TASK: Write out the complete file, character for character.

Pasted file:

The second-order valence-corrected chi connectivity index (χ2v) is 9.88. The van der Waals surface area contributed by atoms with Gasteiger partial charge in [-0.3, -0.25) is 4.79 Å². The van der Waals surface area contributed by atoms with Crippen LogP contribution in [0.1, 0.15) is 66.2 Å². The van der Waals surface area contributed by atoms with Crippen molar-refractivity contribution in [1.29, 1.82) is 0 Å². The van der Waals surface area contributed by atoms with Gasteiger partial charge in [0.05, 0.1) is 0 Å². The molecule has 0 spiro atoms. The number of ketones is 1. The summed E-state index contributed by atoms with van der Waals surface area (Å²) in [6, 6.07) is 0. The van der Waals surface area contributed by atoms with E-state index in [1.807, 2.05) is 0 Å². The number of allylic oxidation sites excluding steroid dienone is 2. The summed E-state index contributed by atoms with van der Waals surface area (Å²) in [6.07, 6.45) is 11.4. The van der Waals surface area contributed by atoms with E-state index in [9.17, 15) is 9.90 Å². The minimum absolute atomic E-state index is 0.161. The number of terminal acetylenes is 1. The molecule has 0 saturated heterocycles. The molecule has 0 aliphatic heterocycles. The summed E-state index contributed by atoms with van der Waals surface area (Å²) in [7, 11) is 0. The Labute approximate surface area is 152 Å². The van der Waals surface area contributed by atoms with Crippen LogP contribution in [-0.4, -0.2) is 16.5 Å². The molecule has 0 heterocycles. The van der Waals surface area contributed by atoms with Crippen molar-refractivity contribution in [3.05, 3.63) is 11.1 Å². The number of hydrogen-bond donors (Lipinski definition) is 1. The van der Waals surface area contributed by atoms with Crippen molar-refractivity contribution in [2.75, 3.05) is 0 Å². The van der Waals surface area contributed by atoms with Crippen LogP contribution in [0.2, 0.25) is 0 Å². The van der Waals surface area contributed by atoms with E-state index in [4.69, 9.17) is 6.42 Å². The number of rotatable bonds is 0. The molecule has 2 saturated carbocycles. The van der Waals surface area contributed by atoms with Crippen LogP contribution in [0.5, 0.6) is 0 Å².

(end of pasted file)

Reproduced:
The second-order valence-corrected chi connectivity index (χ2v) is 9.88. The van der Waals surface area contributed by atoms with Gasteiger partial charge in [-0.3, -0.25) is 4.79 Å². The van der Waals surface area contributed by atoms with Crippen LogP contribution in [0.1, 0.15) is 66.2 Å². The van der Waals surface area contributed by atoms with Crippen molar-refractivity contribution in [1.29, 1.82) is 0 Å². The van der Waals surface area contributed by atoms with Gasteiger partial charge in [0.05, 0.1) is 0 Å². The molecule has 0 spiro atoms. The number of ketones is 1. The summed E-state index contributed by atoms with van der Waals surface area (Å²) in [6, 6.07) is 0. The van der Waals surface area contributed by atoms with E-state index in [1.807, 2.05) is 0 Å². The number of allylic oxidation sites excluding steroid dienone is 2. The summed E-state index contributed by atoms with van der Waals surface area (Å²) in [6.07, 6.45) is 11.4. The van der Waals surface area contributed by atoms with E-state index in [9.17, 15) is 9.90 Å². The minimum absolute atomic E-state index is 0.161. The number of terminal acetylenes is 1. The molecule has 0 saturated heterocycles. The molecule has 0 aliphatic heterocycles. The summed E-state index contributed by atoms with van der Waals surface area (Å²) in [7, 11) is 0. The Labute approximate surface area is 152 Å². The van der Waals surface area contributed by atoms with Crippen LogP contribution in [-0.4, -0.2) is 16.5 Å². The molecule has 0 heterocycles. The van der Waals surface area contributed by atoms with Crippen molar-refractivity contribution in [3.05, 3.63) is 11.1 Å². The number of hydrogen-bond donors (Lipinski definition) is 1. The van der Waals surface area contributed by atoms with Crippen molar-refractivity contribution in [2.75, 3.05) is 0 Å². The van der Waals surface area contributed by atoms with Crippen LogP contribution in [0.2, 0.25) is 0 Å². The van der Waals surface area contributed by atoms with E-state index in [4.69, 9.17) is 6.42 Å². The number of rotatable bonds is 0. The molecule has 2 saturated carbocycles. The van der Waals surface area contributed by atoms with Crippen LogP contribution in [0.5, 0.6) is 0 Å².